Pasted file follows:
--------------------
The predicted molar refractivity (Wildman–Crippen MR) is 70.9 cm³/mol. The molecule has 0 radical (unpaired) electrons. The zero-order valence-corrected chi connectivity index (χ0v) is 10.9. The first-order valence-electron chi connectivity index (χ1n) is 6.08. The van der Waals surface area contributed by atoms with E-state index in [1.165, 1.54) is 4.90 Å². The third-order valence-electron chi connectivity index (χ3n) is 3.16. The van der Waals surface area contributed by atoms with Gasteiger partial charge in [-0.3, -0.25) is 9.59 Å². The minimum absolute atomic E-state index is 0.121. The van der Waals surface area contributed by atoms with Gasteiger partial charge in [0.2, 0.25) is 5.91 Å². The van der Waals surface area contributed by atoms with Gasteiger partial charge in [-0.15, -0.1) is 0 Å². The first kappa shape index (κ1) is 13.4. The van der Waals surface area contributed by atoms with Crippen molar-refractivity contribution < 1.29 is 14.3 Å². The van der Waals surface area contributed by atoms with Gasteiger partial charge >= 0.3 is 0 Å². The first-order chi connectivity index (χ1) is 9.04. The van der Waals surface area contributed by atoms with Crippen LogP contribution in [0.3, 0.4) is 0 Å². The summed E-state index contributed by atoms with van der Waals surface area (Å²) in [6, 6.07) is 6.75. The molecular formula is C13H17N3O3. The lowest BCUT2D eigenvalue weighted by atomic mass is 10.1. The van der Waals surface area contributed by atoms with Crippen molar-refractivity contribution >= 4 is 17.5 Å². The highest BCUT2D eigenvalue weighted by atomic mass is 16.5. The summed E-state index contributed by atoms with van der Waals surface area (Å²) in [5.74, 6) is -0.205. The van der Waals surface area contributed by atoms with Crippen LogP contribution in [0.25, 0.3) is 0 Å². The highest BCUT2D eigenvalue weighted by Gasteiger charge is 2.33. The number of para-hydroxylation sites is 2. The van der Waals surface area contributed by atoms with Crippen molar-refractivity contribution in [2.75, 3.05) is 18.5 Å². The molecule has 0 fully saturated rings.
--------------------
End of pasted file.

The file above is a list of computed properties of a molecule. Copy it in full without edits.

The predicted molar refractivity (Wildman–Crippen MR) is 70.9 cm³/mol. The molecule has 0 radical (unpaired) electrons. The zero-order valence-corrected chi connectivity index (χ0v) is 10.9. The first-order valence-electron chi connectivity index (χ1n) is 6.08. The van der Waals surface area contributed by atoms with E-state index in [1.165, 1.54) is 4.90 Å². The third-order valence-electron chi connectivity index (χ3n) is 3.16. The van der Waals surface area contributed by atoms with Gasteiger partial charge in [-0.3, -0.25) is 9.59 Å². The minimum absolute atomic E-state index is 0.121. The van der Waals surface area contributed by atoms with Gasteiger partial charge in [0.2, 0.25) is 5.91 Å². The van der Waals surface area contributed by atoms with Gasteiger partial charge in [-0.15, -0.1) is 0 Å². The first kappa shape index (κ1) is 13.4. The van der Waals surface area contributed by atoms with Crippen molar-refractivity contribution < 1.29 is 14.3 Å². The van der Waals surface area contributed by atoms with Gasteiger partial charge >= 0.3 is 0 Å². The first-order chi connectivity index (χ1) is 9.04. The van der Waals surface area contributed by atoms with Crippen LogP contribution in [0.3, 0.4) is 0 Å². The summed E-state index contributed by atoms with van der Waals surface area (Å²) in [6, 6.07) is 6.75. The molecular formula is C13H17N3O3. The lowest BCUT2D eigenvalue weighted by atomic mass is 10.1. The van der Waals surface area contributed by atoms with Crippen molar-refractivity contribution >= 4 is 17.5 Å². The highest BCUT2D eigenvalue weighted by atomic mass is 16.5. The summed E-state index contributed by atoms with van der Waals surface area (Å²) in [5.74, 6) is -0.205. The van der Waals surface area contributed by atoms with Crippen LogP contribution in [0.25, 0.3) is 0 Å². The highest BCUT2D eigenvalue weighted by Gasteiger charge is 2.33. The number of para-hydroxylation sites is 2. The van der Waals surface area contributed by atoms with Crippen molar-refractivity contribution in [2.75, 3.05) is 18.5 Å². The molecule has 0 fully saturated rings.